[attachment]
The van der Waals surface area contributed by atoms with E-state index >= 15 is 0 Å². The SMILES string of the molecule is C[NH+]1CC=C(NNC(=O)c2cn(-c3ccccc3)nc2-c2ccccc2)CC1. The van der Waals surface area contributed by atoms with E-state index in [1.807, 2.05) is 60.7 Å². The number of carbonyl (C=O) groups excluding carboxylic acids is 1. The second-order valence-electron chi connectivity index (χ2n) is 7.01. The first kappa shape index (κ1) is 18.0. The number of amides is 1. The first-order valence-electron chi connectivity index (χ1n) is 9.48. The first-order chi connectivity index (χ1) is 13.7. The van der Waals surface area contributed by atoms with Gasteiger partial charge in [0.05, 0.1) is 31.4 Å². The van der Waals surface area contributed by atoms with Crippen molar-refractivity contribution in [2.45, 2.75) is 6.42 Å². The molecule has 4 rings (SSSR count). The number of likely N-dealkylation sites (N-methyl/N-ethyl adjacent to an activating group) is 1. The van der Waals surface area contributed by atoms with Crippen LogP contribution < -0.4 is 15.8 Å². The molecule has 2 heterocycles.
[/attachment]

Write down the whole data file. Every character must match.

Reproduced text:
The van der Waals surface area contributed by atoms with E-state index >= 15 is 0 Å². The SMILES string of the molecule is C[NH+]1CC=C(NNC(=O)c2cn(-c3ccccc3)nc2-c2ccccc2)CC1. The van der Waals surface area contributed by atoms with E-state index in [1.807, 2.05) is 60.7 Å². The number of carbonyl (C=O) groups excluding carboxylic acids is 1. The second-order valence-electron chi connectivity index (χ2n) is 7.01. The first kappa shape index (κ1) is 18.0. The number of amides is 1. The first-order valence-electron chi connectivity index (χ1n) is 9.48. The first-order chi connectivity index (χ1) is 13.7. The van der Waals surface area contributed by atoms with Gasteiger partial charge in [0.05, 0.1) is 31.4 Å². The van der Waals surface area contributed by atoms with Crippen molar-refractivity contribution in [2.45, 2.75) is 6.42 Å². The molecule has 4 rings (SSSR count). The number of likely N-dealkylation sites (N-methyl/N-ethyl adjacent to an activating group) is 1. The van der Waals surface area contributed by atoms with Crippen LogP contribution < -0.4 is 15.8 Å². The molecule has 2 heterocycles.